Another development is for NASA and Google to collaborate on bringing NASA’s data on Mars to life through a similar, Google-developed platform. The two have outlined preliminary plans for co-operation on a variety of other areas, including large-scale data management and massively distributed super-computing.

The organisations are also said to be working on a disaster-response project that will place real-time disaster data on Google Earth. That could include the plume of a wild fire, the condition of a damaged bridge, or even the position of monitoring aircraft. Reports have hinted that Google might be involved in developing its own satellite missions in this area in the future.

Google has also offered NASA several hundred million dollars to fund research by NASA’s scientists. Already the agency’s researchers have put forward 130 proposals for funding consideration.

One of the unique benefits of being a Google employee is the firm’s famous promise that employees can use 20 per cent of their time to work on their own projects. For Google one of the benefits of working with NASA is the agency’s pull as an exciting recruitment tool. Many of its young employees are interested in working on space-based projects while, conversely, Google has already hired some ex-NASA members of staff.

The benefits for NASA extend beyond pure technology development. While the organisation is criticised for its inflexibility and wastefulness, the partnership will give the agency the chance to learn how to operate more like a business. Google is a flexible, innovative organisation — not something that NASA has been particularly famed for in the past, but that it wants to learn, and quickly.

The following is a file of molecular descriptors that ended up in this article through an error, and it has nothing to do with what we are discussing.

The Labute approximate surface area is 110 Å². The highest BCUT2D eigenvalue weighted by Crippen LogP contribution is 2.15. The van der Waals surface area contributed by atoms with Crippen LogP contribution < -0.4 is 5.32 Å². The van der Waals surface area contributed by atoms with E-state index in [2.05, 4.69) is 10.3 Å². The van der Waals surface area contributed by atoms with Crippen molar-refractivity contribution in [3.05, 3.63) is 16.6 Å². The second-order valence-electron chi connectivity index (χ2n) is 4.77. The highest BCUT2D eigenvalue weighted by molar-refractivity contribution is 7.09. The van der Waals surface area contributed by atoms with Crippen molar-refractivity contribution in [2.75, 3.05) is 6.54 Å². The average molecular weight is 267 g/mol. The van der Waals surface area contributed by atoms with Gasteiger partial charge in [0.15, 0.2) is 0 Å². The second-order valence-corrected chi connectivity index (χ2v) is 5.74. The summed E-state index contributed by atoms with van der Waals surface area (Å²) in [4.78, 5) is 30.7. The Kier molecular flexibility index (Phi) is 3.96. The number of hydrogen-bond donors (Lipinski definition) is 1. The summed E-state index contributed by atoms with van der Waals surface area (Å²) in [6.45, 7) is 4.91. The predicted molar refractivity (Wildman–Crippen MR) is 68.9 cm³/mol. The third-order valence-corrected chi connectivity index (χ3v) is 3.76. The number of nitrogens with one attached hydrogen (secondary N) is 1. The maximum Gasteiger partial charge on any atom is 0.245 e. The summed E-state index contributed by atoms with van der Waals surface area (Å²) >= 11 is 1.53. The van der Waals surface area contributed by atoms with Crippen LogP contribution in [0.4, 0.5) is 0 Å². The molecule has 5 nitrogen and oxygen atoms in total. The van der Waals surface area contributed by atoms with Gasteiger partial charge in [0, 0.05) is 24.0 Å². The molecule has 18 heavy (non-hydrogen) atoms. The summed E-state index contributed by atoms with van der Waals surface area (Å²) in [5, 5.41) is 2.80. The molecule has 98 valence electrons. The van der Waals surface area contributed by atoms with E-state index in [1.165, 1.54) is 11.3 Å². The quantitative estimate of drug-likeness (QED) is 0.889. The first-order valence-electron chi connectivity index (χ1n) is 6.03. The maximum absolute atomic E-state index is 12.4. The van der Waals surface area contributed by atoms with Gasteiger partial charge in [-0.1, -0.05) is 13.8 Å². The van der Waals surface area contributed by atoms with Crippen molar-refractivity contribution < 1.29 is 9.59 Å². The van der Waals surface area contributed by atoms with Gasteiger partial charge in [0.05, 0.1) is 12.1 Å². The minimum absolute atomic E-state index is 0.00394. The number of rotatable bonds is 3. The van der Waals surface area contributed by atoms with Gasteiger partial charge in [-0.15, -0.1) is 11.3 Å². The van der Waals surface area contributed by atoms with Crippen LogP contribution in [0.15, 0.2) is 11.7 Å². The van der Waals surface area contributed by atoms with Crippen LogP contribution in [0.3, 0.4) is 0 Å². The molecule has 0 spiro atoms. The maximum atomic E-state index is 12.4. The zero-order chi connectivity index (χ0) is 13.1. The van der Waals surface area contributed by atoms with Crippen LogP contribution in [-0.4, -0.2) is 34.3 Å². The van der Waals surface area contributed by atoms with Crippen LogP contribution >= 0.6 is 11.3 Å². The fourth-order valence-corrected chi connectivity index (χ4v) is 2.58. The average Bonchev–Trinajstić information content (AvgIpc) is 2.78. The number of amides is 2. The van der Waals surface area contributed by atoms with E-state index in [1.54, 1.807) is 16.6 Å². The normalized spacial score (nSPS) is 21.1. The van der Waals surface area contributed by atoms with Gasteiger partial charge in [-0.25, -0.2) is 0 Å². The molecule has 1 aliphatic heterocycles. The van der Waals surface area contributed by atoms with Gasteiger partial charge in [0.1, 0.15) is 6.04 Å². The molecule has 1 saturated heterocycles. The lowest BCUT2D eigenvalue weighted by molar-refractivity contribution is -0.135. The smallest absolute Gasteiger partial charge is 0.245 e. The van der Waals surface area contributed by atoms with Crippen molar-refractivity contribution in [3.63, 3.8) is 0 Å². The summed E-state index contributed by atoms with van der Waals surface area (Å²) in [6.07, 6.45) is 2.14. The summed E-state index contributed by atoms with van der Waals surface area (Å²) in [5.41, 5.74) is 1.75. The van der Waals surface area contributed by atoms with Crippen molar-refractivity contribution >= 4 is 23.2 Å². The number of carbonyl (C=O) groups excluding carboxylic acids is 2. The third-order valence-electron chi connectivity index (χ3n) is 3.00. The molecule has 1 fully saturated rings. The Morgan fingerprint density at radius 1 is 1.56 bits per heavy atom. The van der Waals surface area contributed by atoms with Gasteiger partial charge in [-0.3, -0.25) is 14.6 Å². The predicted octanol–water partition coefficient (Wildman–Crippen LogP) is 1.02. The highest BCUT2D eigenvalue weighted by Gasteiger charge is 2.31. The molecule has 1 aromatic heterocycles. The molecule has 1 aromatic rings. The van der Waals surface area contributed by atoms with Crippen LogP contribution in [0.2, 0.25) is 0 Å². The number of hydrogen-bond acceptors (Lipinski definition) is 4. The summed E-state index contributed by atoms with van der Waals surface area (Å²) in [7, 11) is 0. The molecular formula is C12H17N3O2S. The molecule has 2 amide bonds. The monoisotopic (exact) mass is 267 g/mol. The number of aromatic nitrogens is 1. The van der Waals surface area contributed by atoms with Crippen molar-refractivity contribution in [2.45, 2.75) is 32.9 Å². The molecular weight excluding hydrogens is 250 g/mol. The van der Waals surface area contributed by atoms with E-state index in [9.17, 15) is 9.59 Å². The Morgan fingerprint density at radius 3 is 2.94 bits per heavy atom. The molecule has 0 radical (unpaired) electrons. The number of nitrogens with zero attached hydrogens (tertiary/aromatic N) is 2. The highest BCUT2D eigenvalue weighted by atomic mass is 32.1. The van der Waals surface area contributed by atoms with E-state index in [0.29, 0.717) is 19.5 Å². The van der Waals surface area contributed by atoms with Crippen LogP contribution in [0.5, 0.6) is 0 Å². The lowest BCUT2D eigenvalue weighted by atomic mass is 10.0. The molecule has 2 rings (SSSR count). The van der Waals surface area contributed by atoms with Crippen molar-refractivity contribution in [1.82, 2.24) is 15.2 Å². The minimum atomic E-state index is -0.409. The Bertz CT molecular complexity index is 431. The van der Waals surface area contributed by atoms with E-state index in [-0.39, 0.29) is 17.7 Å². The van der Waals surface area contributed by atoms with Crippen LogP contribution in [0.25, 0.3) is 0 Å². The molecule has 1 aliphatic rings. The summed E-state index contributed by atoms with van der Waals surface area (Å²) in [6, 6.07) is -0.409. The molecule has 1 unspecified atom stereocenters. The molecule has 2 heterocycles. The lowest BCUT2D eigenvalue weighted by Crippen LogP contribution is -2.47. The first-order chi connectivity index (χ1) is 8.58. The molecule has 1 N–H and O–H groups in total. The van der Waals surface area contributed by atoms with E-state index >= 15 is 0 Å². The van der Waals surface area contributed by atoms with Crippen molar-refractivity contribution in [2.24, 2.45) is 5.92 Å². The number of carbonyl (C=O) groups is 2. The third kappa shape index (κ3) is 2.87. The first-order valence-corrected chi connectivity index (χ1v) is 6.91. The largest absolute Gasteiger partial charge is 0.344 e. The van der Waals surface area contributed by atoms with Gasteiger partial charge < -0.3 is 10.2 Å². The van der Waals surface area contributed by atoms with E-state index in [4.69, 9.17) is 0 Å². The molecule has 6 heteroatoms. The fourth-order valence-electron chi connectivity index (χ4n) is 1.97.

‘It has brought a lot of excitement to both sides,’ said Worden. ‘And we are now making contact with a whole range of non-traditional companies.’

One of the biggest firms from outside the traditional space sphere that is looking to develop a partnership with NASA is IT firm Cisco, also based in Silicon Valley.

Worden said the two are seeking to develop a space-based internet system. It is still in its initial design stages but Cisco’s internet expertise could be vital in developing a technology that would allow astronauts — and eventually even settlers on the Moon and other planets in our solar system — to remain connected by some form of space-wide communications system.

NASA has also been hosting regular meetings of its Collaborative Space Exploration Laboratory (CoLab), a means by which different companies from the technology and entrepreneurial sector can meet and work out ways in which they can get involved in the space programme.

While CoLab inhabits a physical space in downtown San Francisco, NASA has also set up a means of collaborating on the interactive gaming world ‘Second Life’, complete with interactive content.

One of its early goals is to develop Cosmoscode — a set of free, open-source space software that other companies can use to get involved in the testing and development of NASA’s projects.

Intriguingly, the latest CoLab meeting in California was sponsored by Hollywood legend George Lucas’ Industrial Light and Magic (ILM) — the firm behind Hollywood special effects-based blockbusters such as the latest Star Wars and Pirates of the Caribbean.

While there are no concrete plans for NASA and ILM to collaborate yet, it shows the lengths to which NASA is prepared to go as part of its new open approach to partnerships. A NASA spokesman said a possible collaboration could use ILM’s animation expertise to better articulate its Vision for Space Exploration to the public.

The knowledge transfer would not be one-way only, added the spokesman. ‘When ILM is involved in creating special effects for space-related films, such as Star Wars and Star Trek, ILM might benefit from collaborating with NASA astrophysicists and other experts to increase the realism of the effects. After all, more people get a sense of what space is like from Hollywood than Houston these days,’ he said.

In a more straightforward partnership, NASA has also signed a basic agreement with fledgling space tourism company Virgin Galactic to share facilities and join forces in space technology development.

According to George Whittingill, Virgin Galactic’s chief technical officer, its recently-signed Memorandum of Understanding (MOU) with NASA signals a new approach in the way in which NASA deals with other companies.